Half of Scotland’s courts now taking longer to process cases

15 Feb 2017

Douglas Ross

Half of Scotland’s sheriff courts are taking longer to process cases than they were a year ago, new figures have revealed.

In total, more than 30 per cent are now failing to hit the 26-week target from issuing a caution or charge to reaching a verdict.

That compares to 73 per cent for the same period the previous year, with eight courts failing to even get 60 per cent of cases concluded on time.

Only two facilities – in Portree and Stornoway – managed to get all cases wrapped up within the six-month timeframe.

And of Scotland’s 40 sheriff courts, 19 are performing more poorly than a year ago.

It suggests courts across the country are struggling to cope with a series of closures embarked upon by the SNP in recent years.

One in five sheriff and justice of the peace courts closed, despite warnings of an increased workload for those remaining and inconvenience for victims and witnesses.

The statistics were revealed following a parliamentary question by Scottish Conservative chief whip John Lamont.

They show, in November 2016, 69.8 per cent of cases were dealt with in time, compared to 73.24 per cent for November 2015.

The Scottish Conservatives warned against court closures, arguing delays like this would occur, while lawyers have also been critical of the decision.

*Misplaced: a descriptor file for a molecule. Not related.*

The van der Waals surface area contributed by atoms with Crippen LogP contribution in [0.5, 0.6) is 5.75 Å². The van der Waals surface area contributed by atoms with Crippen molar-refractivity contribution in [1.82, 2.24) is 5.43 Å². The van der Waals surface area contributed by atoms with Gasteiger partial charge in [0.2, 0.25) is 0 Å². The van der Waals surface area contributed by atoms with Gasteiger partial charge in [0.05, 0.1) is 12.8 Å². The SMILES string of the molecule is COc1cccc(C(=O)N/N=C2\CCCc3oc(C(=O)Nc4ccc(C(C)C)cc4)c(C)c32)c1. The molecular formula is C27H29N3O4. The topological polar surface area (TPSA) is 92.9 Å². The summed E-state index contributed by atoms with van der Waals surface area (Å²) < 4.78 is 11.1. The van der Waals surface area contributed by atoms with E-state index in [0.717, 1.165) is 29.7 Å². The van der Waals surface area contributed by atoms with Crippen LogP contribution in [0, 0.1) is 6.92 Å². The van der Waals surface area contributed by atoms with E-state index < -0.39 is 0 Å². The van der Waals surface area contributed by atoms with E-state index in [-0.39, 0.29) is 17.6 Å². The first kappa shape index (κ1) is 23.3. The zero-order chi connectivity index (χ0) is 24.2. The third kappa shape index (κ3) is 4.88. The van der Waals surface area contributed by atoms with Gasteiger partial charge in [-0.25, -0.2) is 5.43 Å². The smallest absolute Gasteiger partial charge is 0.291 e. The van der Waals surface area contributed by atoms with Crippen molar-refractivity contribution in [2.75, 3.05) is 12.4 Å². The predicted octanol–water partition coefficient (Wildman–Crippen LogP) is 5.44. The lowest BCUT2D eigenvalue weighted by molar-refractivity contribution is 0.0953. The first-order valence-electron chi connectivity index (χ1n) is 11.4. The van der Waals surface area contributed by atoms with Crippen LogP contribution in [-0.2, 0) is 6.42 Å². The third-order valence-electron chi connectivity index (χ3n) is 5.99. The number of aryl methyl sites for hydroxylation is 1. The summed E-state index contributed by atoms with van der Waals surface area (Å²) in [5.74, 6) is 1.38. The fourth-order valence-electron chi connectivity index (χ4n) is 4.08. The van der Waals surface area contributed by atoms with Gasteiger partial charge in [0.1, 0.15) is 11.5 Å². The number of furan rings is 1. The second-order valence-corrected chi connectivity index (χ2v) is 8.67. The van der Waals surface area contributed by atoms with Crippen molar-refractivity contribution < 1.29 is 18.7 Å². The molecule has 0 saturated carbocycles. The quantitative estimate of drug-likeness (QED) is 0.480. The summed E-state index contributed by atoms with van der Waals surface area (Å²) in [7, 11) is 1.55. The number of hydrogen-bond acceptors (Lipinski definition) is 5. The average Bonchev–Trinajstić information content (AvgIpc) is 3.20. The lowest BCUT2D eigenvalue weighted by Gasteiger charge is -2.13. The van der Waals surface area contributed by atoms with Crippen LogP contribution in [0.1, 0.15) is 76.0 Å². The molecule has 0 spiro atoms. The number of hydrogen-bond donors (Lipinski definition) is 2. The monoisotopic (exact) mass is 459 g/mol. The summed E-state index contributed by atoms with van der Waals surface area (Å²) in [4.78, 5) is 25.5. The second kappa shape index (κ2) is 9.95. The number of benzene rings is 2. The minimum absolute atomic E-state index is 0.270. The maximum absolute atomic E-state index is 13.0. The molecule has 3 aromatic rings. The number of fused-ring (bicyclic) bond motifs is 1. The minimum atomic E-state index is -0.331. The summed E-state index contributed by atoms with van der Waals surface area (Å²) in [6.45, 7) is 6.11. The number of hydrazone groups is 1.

Scottish Conservative shadow justice secretary Douglas Ross said:

“This is another example of the SNP being warned against making a decision for a number of reasons, but blundering on anyway.

“Now it’s taking longer to get cases through court, and many will feel that’s a direct result of the SNP’s closure programme.

“This doesn’t just have an adverse impact on the staff left to sort this out, but it also creates inconvenience for witnesses and victims of crime.

“Now that the SNP has shut these courts right across the country, the least it could do is ensure those remaining have sufficient resources to see cases through to their conclusion in the target timeframe.”

Notes to editors:

To see a copy of the data obtained by the Scottish Conservatives, visit:


The Scottish Conservatives have consistently criticised the SNP for the programme of court closures:



Shadow justice secretary Douglas Ross quizzed Michael Matheson on the issue at a recent Holyrood justice committee: